Neovi disputes that it does sufficient business with Ohio residents to subject it to this Court's jurisdiction. On April 10, 2006, it filed a motion to dismiss for lack of personal jurisdiction or, in the alternative, to change venue. The motion was supported by an affidavit of James Danforth, Neovi's chief operating officer. In his affidavit, Mr. Danforth asserted that Neovi has only one corporate office, located in San Diego, California, that it has neither personal nor physical assets in Ohio, and that its only relationship to Ohio is "a virtual presence through its web site." Danforth Affidavit, ¶ 5. Although Mr. Danforth also stated that Neovi does not target Ohio residents for marketing or business and does not intentionally avail itself of the protections of Ohio's laws, his affidavit did not specifically address the number of persons, whether Neovi's customers or payees of checks issued on behalf of its customers, who have some contact with the State of Ohio such as a residence or bank account within Ohio.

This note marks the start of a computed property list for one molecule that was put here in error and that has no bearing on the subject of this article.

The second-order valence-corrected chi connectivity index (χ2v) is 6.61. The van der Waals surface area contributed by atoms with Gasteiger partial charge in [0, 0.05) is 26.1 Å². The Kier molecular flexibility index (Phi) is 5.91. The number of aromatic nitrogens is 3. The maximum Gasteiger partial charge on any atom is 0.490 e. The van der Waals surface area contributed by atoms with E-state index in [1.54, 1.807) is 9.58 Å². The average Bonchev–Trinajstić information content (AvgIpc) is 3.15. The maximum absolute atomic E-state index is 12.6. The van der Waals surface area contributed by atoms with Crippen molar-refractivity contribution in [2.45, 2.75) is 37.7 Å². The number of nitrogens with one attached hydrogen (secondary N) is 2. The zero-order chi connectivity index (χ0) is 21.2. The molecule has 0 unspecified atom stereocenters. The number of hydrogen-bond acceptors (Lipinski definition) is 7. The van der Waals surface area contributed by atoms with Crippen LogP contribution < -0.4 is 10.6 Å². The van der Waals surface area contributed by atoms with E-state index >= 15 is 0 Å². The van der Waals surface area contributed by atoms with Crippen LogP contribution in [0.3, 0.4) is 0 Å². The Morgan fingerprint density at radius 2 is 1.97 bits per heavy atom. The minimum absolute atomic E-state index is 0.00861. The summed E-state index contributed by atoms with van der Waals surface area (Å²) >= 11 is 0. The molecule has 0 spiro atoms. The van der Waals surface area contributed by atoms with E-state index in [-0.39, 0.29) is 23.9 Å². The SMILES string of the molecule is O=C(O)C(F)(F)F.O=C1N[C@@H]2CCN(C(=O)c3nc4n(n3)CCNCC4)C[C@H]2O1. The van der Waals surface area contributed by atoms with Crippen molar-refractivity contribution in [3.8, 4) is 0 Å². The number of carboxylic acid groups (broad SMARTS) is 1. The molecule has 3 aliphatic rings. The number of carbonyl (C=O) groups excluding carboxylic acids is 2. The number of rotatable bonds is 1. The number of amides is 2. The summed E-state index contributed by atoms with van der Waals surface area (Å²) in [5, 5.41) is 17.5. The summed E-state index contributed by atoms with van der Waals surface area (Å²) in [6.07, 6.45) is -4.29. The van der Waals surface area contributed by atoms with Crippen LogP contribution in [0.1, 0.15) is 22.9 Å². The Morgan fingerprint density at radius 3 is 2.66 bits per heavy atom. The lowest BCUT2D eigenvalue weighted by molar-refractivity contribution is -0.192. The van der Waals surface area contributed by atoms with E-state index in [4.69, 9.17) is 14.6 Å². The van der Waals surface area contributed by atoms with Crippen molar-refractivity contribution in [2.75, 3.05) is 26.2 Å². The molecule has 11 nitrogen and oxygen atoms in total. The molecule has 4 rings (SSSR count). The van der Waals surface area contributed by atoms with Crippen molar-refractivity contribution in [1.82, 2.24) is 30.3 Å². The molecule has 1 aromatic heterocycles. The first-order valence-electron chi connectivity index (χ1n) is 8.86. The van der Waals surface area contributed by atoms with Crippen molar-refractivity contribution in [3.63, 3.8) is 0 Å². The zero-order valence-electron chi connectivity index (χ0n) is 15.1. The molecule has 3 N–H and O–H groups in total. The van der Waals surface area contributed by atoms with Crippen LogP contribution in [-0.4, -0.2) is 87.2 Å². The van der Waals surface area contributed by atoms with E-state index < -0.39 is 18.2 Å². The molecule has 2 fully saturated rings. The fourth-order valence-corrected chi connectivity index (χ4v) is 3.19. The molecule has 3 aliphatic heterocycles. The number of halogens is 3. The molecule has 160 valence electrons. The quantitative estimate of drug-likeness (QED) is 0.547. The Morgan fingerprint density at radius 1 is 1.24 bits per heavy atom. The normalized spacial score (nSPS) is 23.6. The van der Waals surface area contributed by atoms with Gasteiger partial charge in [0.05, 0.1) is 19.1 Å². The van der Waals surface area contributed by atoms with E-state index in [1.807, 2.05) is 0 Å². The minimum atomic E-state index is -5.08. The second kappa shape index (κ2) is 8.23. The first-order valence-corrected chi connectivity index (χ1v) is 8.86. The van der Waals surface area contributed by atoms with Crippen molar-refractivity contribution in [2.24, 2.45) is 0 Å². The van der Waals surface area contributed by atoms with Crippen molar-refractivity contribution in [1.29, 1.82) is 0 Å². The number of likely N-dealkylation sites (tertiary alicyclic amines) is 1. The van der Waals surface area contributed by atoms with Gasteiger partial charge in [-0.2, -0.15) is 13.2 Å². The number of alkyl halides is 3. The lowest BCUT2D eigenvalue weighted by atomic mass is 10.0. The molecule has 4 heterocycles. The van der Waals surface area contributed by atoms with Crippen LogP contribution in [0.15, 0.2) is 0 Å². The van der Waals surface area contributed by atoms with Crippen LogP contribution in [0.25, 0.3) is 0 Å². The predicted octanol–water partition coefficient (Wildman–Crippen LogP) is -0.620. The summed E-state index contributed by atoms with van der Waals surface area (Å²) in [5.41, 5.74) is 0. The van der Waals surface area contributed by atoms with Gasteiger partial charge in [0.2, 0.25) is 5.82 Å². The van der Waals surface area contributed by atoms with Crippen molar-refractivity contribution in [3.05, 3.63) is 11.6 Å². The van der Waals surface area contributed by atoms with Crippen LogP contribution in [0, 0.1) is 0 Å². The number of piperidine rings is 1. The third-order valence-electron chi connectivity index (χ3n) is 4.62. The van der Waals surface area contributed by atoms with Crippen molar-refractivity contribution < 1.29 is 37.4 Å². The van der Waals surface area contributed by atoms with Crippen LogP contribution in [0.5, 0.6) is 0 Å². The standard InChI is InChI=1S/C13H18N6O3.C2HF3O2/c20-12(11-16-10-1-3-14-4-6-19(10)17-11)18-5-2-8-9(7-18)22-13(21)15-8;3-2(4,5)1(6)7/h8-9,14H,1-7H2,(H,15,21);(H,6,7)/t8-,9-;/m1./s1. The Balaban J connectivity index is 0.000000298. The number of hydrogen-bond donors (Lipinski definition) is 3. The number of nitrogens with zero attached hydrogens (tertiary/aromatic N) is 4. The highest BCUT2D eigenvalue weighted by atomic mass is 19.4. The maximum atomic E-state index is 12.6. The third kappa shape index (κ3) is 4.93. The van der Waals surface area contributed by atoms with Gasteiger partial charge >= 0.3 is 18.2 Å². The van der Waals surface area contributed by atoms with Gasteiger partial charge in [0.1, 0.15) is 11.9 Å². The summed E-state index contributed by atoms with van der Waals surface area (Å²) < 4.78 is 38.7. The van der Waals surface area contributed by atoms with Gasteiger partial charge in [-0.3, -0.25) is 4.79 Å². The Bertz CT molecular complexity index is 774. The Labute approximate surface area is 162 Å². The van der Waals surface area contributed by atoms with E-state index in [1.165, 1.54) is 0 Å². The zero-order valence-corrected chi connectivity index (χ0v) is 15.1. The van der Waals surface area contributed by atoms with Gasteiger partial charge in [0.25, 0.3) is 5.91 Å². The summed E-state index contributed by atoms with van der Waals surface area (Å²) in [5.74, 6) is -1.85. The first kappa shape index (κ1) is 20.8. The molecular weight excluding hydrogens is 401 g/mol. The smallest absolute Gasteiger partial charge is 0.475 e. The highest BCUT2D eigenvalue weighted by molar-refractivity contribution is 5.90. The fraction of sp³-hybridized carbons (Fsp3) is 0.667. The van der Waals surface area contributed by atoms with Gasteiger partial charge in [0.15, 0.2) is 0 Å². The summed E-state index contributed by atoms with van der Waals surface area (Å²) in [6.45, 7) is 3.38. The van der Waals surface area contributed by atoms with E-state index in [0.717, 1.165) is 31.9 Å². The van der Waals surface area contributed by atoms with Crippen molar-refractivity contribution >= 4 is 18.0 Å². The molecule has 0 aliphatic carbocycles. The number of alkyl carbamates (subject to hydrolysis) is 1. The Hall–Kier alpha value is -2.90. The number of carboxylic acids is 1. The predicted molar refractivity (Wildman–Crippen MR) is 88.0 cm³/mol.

Given the somewhat sparse nature of Mr. Danforth's affidavit, Chase sought leave to conduct discovery prior to filing its response to the motion to dismiss. On May 3, 2006, without opposition from Neovi, the Court granted that request and set a response date to the motion of July 5, 2006.
The discovery did not proceed as rapidly as the parties anticipated. Issues concerning both the sufficiency of Neovi's interrogatory answers and the need to protect its customer information through an appropriate protective order arose. After conferring with counsel, the Court subsequently issued an order extending the date for the filing of a responsive memorandum to July 27, 2006, and directing Neovi to provide supplemental interrogatory answers by July 6, 2006. The parties were also directed to agree on an appropriate protective order.
The protective order was signed on July 5, 2006. However, additional issues arose, necessitating a second conference with counsel on July 14, 2006. The Court subsequently vacated the date for the filing of Chase's memorandum on the personal jurisdiction issue and directed the parties to work out the details of additional discovery and to agree on a new filing date for the response. Approximately two months later, Chase filed its motion for sanctions. In that motion, Chase detailed the progress of the discovery and the extent of its dissatisfaction with Neovi's efforts to provide Chase information concerning the contacts between Neovi and any customers or payees who may reside or conduct business in Ohio.